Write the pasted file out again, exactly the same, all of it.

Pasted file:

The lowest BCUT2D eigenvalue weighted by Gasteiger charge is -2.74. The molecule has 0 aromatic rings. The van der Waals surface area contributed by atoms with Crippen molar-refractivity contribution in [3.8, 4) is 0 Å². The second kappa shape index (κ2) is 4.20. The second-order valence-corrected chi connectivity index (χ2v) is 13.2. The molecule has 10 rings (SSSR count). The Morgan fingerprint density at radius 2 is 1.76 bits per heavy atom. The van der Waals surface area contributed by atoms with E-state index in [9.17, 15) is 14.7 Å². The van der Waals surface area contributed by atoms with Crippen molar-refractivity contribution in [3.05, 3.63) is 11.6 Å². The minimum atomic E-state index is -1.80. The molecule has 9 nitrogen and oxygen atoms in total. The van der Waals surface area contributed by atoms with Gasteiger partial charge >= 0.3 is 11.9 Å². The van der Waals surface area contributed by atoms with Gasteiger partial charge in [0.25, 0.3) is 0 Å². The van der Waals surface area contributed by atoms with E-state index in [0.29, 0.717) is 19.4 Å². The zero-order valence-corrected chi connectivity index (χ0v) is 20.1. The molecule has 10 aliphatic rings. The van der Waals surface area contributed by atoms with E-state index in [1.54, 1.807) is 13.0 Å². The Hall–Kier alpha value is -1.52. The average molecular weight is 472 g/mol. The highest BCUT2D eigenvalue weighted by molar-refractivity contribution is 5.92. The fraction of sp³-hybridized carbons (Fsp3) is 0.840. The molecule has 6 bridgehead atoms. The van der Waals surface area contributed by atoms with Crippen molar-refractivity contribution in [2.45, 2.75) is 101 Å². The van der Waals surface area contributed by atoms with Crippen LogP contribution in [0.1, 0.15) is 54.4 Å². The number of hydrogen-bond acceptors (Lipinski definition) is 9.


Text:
The lowest BCUT2D eigenvalue weighted by Gasteiger charge is -2.74. The molecule has 0 aromatic rings. The van der Waals surface area contributed by atoms with Crippen molar-refractivity contribution in [3.8, 4) is 0 Å². The second kappa shape index (κ2) is 4.20. The second-order valence-corrected chi connectivity index (χ2v) is 13.2. The molecule has 10 rings (SSSR count). The Morgan fingerprint density at radius 2 is 1.76 bits per heavy atom. The van der Waals surface area contributed by atoms with E-state index in [9.17, 15) is 14.7 Å². The van der Waals surface area contributed by atoms with Crippen molar-refractivity contribution in [3.05, 3.63) is 11.6 Å². The minimum atomic E-state index is -1.80. The molecule has 9 nitrogen and oxygen atoms in total. The van der Waals surface area contributed by atoms with Gasteiger partial charge >= 0.3 is 11.9 Å². The van der Waals surface area contributed by atoms with Gasteiger partial charge in [0.25, 0.3) is 0 Å². The van der Waals surface area contributed by atoms with E-state index in [0.29, 0.717) is 19.4 Å². The zero-order valence-corrected chi connectivity index (χ0v) is 20.1. The molecule has 10 aliphatic rings. The van der Waals surface area contributed by atoms with E-state index in [1.54, 1.807) is 13.0 Å². The Hall–Kier alpha value is -1.52. The average molecular weight is 472 g/mol. The highest BCUT2D eigenvalue weighted by molar-refractivity contribution is 5.92. The fraction of sp³-hybridized carbons (Fsp3) is 0.840. The molecule has 6 bridgehead atoms. The van der Waals surface area contributed by atoms with Crippen molar-refractivity contribution in [2.45, 2.75) is 101 Å². The van der Waals surface area contributed by atoms with Crippen LogP contribution in [0.1, 0.15) is 54.4 Å². The number of hydrogen-bond acceptors (Lipinski definition) is 9.